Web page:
We sat on the green couch and ate cookies. Chocolate chip. I’d called my mom for the recipe the day before. And when I made them, I imagined you eating them. Savoring. Licking the salt from your fingers with the last, buttery bite. We were there to study. It was the last week of the semester and I needed your help before finals. So I baked you cookies as my way of saying thank you with a side of, “You are the only boy who makes me laugh. My heart feels different when I’m with you. Please love me.”
We went through my notes. They weren’t as complete as yours and so I filled in the blanks. I borrowed your pen. It was the best pen I’d ever used. It formed each letter like it had a purpose greater than just being a part of a whole. We went downstairs to look up some fact in the old volumes that they put in the back room. The room where I’d imagined kissing you. We got closer to the old bookshelves and to the room and I grew suddenly dizzy. I hoped you could read my mind. That you knew what I wanted. That you felt the same. I made you sit in that old blue chair. I said I had a question to ask you. That it was very important and I needed you to tell me the truth. I looked at the ring on my finger and then back at you. I knew this moment could change everything. I shoved the bag of cookies back at you. “Do you want another?” You didn’t. And so I went into it. I’d heard that you said I shouldn’t get married. That I was making a mistake. I pointed my umbrella at you. I asked you not to lie. I nervously ate a cookie. I waited. You squirmed. Smiled. Looked at me with eyes that sparkled even in that dimly lit library basement and said that I should do what makes me happy. “Who am I to know what’s best for you, silly?”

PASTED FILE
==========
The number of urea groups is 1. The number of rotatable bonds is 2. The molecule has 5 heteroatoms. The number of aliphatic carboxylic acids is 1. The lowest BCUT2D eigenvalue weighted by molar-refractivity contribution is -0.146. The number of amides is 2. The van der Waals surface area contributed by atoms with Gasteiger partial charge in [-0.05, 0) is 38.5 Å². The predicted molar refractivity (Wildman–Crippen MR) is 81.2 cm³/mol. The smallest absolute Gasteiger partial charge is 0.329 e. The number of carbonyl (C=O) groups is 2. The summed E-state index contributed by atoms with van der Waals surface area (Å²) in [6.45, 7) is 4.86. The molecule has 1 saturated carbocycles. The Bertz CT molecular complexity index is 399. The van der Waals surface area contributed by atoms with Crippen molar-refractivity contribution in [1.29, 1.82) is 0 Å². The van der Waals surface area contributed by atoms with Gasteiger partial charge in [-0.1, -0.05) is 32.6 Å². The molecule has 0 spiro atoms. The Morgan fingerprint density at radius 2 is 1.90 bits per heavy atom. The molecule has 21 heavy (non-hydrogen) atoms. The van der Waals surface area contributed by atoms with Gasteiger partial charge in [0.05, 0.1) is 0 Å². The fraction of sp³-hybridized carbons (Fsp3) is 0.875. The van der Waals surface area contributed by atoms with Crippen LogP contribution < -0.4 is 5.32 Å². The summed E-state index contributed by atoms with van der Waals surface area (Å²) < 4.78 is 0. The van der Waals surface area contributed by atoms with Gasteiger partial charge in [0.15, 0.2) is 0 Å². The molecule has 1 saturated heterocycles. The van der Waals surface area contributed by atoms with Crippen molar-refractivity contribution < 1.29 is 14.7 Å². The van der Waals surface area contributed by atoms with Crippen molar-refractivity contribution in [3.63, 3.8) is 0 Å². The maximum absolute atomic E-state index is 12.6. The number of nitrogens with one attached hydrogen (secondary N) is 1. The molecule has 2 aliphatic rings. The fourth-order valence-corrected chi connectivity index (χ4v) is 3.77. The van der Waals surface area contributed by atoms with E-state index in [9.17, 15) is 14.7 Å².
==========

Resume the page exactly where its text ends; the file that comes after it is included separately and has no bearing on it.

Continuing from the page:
“Oh,” I ached back.
Later that week, I drove you home from a goodbye party we had for a friend. It was the last time I’d see you before graduation. I handed you a card filled with words I'd toiled over. You reached over to give me a hug. Your hair smelled like laundry detergent. We’d been listening to ‘Don’t Stand So Close to Me.’ I felt the irony choking my ring finger like a noose. You told me to be good and gave me a kiss on the cheek. I never did see you at graduation.